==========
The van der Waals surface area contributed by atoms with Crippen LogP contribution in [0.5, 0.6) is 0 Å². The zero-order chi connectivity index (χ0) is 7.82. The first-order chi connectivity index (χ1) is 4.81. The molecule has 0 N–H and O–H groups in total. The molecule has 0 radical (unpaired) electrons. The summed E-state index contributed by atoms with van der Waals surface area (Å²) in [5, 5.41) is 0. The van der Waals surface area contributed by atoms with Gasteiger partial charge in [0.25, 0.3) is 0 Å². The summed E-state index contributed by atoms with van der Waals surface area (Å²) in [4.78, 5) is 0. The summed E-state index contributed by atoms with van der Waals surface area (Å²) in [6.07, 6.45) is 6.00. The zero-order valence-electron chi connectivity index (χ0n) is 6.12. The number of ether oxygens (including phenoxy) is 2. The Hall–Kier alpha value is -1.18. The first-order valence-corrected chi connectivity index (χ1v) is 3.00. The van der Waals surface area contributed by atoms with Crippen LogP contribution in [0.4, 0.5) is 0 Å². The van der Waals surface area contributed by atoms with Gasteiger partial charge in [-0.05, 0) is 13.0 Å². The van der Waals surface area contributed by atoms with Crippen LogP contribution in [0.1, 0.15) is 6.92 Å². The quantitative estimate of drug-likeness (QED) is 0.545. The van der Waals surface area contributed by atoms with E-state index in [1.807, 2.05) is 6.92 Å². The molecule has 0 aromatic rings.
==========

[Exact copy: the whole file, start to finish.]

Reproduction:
The van der Waals surface area contributed by atoms with Crippen LogP contribution in [0.5, 0.6) is 0 Å². The zero-order chi connectivity index (χ0) is 7.82. The first-order chi connectivity index (χ1) is 4.81. The molecule has 0 N–H and O–H groups in total. The molecule has 0 radical (unpaired) electrons. The summed E-state index contributed by atoms with van der Waals surface area (Å²) in [5, 5.41) is 0. The van der Waals surface area contributed by atoms with Gasteiger partial charge in [0.25, 0.3) is 0 Å². The summed E-state index contributed by atoms with van der Waals surface area (Å²) in [4.78, 5) is 0. The summed E-state index contributed by atoms with van der Waals surface area (Å²) in [6.07, 6.45) is 6.00. The zero-order valence-electron chi connectivity index (χ0n) is 6.12. The number of ether oxygens (including phenoxy) is 2. The Hall–Kier alpha value is -1.18. The first-order valence-corrected chi connectivity index (χ1v) is 3.00. The van der Waals surface area contributed by atoms with Crippen LogP contribution in [0.4, 0.5) is 0 Å². The van der Waals surface area contributed by atoms with Gasteiger partial charge in [-0.05, 0) is 13.0 Å². The van der Waals surface area contributed by atoms with Crippen LogP contribution in [0.1, 0.15) is 6.92 Å². The quantitative estimate of drug-likeness (QED) is 0.545. The van der Waals surface area contributed by atoms with E-state index in [1.807, 2.05) is 6.92 Å². The molecule has 0 aromatic rings.